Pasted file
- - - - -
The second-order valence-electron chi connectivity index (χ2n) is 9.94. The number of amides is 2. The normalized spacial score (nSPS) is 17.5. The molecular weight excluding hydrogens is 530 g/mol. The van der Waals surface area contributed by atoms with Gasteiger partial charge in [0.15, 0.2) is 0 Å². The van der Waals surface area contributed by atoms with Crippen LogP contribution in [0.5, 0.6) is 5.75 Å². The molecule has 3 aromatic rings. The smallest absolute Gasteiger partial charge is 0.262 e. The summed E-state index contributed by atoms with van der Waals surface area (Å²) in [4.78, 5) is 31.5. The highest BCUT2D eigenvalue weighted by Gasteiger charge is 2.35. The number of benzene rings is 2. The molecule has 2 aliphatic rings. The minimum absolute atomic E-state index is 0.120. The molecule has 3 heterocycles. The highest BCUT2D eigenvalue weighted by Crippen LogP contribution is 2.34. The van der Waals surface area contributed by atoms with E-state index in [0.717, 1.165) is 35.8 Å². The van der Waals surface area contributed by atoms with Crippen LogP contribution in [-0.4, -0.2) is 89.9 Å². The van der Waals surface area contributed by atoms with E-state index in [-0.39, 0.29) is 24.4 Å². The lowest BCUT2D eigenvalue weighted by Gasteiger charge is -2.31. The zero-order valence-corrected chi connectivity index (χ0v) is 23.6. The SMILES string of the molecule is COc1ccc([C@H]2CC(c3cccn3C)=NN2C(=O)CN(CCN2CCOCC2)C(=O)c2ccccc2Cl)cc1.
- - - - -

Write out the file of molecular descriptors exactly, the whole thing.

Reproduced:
The second-order valence-electron chi connectivity index (χ2n) is 9.94. The number of amides is 2. The normalized spacial score (nSPS) is 17.5. The molecular weight excluding hydrogens is 530 g/mol. The van der Waals surface area contributed by atoms with Gasteiger partial charge in [0.15, 0.2) is 0 Å². The van der Waals surface area contributed by atoms with Crippen LogP contribution in [0.5, 0.6) is 5.75 Å². The molecule has 3 aromatic rings. The smallest absolute Gasteiger partial charge is 0.262 e. The summed E-state index contributed by atoms with van der Waals surface area (Å²) in [4.78, 5) is 31.5. The highest BCUT2D eigenvalue weighted by Gasteiger charge is 2.35. The number of benzene rings is 2. The molecule has 2 aliphatic rings. The minimum absolute atomic E-state index is 0.120. The molecule has 3 heterocycles. The highest BCUT2D eigenvalue weighted by Crippen LogP contribution is 2.34. The van der Waals surface area contributed by atoms with E-state index in [0.717, 1.165) is 35.8 Å². The van der Waals surface area contributed by atoms with Crippen LogP contribution in [-0.4, -0.2) is 89.9 Å². The van der Waals surface area contributed by atoms with E-state index in [-0.39, 0.29) is 24.4 Å². The lowest BCUT2D eigenvalue weighted by Gasteiger charge is -2.31. The zero-order valence-corrected chi connectivity index (χ0v) is 23.6. The SMILES string of the molecule is COc1ccc([C@H]2CC(c3cccn3C)=NN2C(=O)CN(CCN2CCOCC2)C(=O)c2ccccc2Cl)cc1.